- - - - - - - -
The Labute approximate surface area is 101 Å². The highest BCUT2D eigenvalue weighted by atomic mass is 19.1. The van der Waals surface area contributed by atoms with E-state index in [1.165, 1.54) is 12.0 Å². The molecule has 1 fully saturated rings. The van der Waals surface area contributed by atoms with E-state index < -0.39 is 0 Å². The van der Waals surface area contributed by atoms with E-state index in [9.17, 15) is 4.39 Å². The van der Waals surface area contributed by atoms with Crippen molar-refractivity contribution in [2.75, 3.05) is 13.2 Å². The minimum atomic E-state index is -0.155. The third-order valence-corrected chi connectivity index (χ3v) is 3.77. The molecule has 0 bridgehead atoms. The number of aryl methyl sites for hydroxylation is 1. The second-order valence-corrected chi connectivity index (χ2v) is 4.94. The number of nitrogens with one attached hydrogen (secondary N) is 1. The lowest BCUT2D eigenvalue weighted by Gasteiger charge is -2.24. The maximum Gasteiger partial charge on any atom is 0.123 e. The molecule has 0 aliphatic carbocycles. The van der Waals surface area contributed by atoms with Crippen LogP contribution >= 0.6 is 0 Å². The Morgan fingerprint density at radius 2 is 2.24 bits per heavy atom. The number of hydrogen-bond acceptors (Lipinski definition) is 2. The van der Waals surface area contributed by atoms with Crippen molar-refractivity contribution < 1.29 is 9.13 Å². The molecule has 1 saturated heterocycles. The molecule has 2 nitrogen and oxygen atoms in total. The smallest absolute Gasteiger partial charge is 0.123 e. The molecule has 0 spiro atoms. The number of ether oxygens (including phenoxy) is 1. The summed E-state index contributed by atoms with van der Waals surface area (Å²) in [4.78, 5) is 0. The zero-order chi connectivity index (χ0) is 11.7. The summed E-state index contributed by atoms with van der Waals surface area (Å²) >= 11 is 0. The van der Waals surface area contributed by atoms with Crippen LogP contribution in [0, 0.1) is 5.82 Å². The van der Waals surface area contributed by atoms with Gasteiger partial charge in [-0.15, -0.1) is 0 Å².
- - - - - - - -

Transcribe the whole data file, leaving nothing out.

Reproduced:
The Labute approximate surface area is 101 Å². The highest BCUT2D eigenvalue weighted by atomic mass is 19.1. The van der Waals surface area contributed by atoms with E-state index in [1.165, 1.54) is 12.0 Å². The molecule has 1 fully saturated rings. The van der Waals surface area contributed by atoms with E-state index < -0.39 is 0 Å². The van der Waals surface area contributed by atoms with E-state index in [9.17, 15) is 4.39 Å². The van der Waals surface area contributed by atoms with Crippen molar-refractivity contribution in [2.75, 3.05) is 13.2 Å². The minimum atomic E-state index is -0.155. The third-order valence-corrected chi connectivity index (χ3v) is 3.77. The molecule has 0 bridgehead atoms. The number of aryl methyl sites for hydroxylation is 1. The second-order valence-corrected chi connectivity index (χ2v) is 4.94. The number of nitrogens with one attached hydrogen (secondary N) is 1. The lowest BCUT2D eigenvalue weighted by Gasteiger charge is -2.24. The maximum Gasteiger partial charge on any atom is 0.123 e. The molecule has 0 aliphatic carbocycles. The van der Waals surface area contributed by atoms with Crippen LogP contribution >= 0.6 is 0 Å². The Morgan fingerprint density at radius 2 is 2.24 bits per heavy atom. The number of hydrogen-bond acceptors (Lipinski definition) is 2. The van der Waals surface area contributed by atoms with Crippen molar-refractivity contribution < 1.29 is 9.13 Å². The molecule has 1 saturated heterocycles. The molecule has 2 nitrogen and oxygen atoms in total. The smallest absolute Gasteiger partial charge is 0.123 e. The molecule has 0 spiro atoms. The number of ether oxygens (including phenoxy) is 1. The summed E-state index contributed by atoms with van der Waals surface area (Å²) in [4.78, 5) is 0. The zero-order chi connectivity index (χ0) is 11.7. The summed E-state index contributed by atoms with van der Waals surface area (Å²) >= 11 is 0. The van der Waals surface area contributed by atoms with Crippen LogP contribution in [0, 0.1) is 5.82 Å². The van der Waals surface area contributed by atoms with Gasteiger partial charge in [-0.15, -0.1) is 0 Å².